Playing rope-a-dope with the KJV-onlyists

February 26, 2007

Being somewhat fed up with the usual baseless accusations of “corruption” and “Bible correcting” from the KJV-only peanut gallery, I decided yesterday to ask a straightforward question on a forum I frequent: Where does the New International Version of the Bible teach falsehood?

24 hours later, the results are, shall we say, underwhelming.

I did get a lot of the usual chestnuts, though:

  • The NIV calls Joseph Jesus’ “father.” Well, he was Jesus’ stepfather, wasn’t he? Besides, so does the KJV several times, so by definition, it must be true.
  • The NIV omits the phrase “by his blood” in Colossians 1:14. I didn’t ask what the NIV doesn’t say, I asked what it does say that is false. Besides, those words are found elsewhere in the New Testament, so again, what the NIV says is true.
  • The NIV was translated by a lesbian. I didn’t ask who translated it, I asked what it said that wasn’t true.
  • The NIV is a dynamic translation. OK, but is the translation actually false?
  • The NIV denies the existence of hell in Psalm 9:17. No it doesn’t, but on the other hand it makes the true statement that the wicked end up in the grave.

So far only two accusations of any real seriousness have been put forward. The first is that John 1:18 is anti-Trinitarian, but the accuser himself shows a substandard understanding of the Trinity when he denies that God the Father and God the Son can both be the one and only God (at one point he tries to compare the Godhead with a committee of Baptists).

The second is James’ command to “confess your sins to one another” (Jas. 5:16 NIV), which supposedly leads to the Catholic confessional system, as opposed to the KJV’s “faults.” His theological argument is wanting, the distinction between “faults” and “sins” is pretty much non-existent, and in any case saying the Bible might be misunderstood is not the same as saying the Bible teaches something false.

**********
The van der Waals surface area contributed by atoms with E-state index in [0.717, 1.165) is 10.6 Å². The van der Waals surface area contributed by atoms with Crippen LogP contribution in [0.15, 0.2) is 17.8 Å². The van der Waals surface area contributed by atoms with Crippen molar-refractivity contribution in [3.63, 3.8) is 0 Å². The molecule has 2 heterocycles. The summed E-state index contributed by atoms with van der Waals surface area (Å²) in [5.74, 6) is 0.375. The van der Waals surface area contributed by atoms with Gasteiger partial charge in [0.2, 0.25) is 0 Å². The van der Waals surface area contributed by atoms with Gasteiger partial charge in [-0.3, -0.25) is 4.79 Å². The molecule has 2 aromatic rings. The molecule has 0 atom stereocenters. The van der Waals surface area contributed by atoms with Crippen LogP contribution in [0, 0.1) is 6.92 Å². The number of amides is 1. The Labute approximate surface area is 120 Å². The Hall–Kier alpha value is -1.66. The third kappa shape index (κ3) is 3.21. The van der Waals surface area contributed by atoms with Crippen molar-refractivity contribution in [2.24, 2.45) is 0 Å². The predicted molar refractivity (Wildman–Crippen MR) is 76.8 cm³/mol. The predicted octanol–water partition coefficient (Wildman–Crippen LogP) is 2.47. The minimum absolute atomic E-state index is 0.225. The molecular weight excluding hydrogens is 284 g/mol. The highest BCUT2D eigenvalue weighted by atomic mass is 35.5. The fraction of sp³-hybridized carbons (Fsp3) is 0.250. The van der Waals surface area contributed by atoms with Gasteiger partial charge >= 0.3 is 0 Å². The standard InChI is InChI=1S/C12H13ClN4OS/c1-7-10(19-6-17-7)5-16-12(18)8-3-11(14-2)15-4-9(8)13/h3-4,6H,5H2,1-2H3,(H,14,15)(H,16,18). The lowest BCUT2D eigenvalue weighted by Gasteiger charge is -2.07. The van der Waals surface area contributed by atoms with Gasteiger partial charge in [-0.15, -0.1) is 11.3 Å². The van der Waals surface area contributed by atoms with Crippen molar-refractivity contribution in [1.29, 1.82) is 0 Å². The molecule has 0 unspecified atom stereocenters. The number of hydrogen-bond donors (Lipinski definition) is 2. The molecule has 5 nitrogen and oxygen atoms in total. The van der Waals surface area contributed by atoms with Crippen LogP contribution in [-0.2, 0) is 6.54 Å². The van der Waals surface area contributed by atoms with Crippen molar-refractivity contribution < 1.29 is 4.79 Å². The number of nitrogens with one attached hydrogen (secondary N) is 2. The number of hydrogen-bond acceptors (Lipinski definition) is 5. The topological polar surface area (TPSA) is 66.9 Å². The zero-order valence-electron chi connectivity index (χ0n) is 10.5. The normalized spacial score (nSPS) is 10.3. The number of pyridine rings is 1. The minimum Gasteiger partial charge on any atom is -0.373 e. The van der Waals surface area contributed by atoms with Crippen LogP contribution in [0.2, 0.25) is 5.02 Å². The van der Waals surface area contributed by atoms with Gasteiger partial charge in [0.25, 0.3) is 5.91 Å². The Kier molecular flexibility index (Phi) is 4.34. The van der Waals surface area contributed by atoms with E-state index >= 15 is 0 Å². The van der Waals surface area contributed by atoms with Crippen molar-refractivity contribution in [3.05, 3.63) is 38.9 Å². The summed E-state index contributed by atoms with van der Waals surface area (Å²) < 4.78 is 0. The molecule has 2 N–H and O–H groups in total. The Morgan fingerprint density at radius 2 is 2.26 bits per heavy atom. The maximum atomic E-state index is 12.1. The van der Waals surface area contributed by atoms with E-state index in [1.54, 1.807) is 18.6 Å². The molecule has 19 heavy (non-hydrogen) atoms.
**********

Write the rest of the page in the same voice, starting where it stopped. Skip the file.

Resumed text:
The reason I decided to post this challenge is that I am getting sick and tired of being told that non-KJV-onlyists spread skepticism about the Bible because they cannot have absolute confidence in an inerrant translation. Since a large part of my teaching in church, when I do it, is to assure students that they can have confidence in the Bibles they carry (the vast majority of which are NIVs), naturally I want to be able to tell them where they can’t trust their Bibles.

So far, no accusation against the NIV has withstood serious analysis. In fact, in asking for instances of falsehood, the KJV-onlyists have had to concede more truth! As a result, while the NIV isn’t my translation of choice, I’m beginning to like it more and more. Thanks guys!


And now . . . this – Feb. 26, 2008

February 26, 2007

Here we go again, again

Cue the candles and kitsch:

When an image of the Virgin Mary appeared on one of their pizza pans on Ash Wednesday the dinner ladies at Pugh Elementary School in Houston knew that it had to be more than just the cheese and pepperoni talking. This had to be a message from God.

Guadalupe Rodriguez, 59, who had scrubbed at the greasy stain to no avail, hastened to the head teacher for a second opinion. Indeed, the principal confirmed, the school kitchens seemed to have been singled out for divine intervention.

[Full Story]

When I make pizza, I like a little extra virgin on the crust, but this is ridiculous.


And now . . . this – Feb. 23, 2008

February 23, 2007

Ha ha ha! “Art.”

Performance artist Mark McGowan kicked off his bid to crawl for 72 hours across Manhattan dressed as the president, offering the opportunity to kick his backside.

The controversial artist from London began his odyssey from New York’s Lincoln Centre wearing a rubber George Bush mask, a business suit, knee pads, work gloves and a sign stuck to his cushioned posterior reading simply: “Kick My Ass.”

[Full Story]

Now come on. Is there any more useless human being on the face of the earth than a “performance artist”?

Meanwhile, posted today on his Web site:

i have been kicked in the ass continuously on the streets of new york.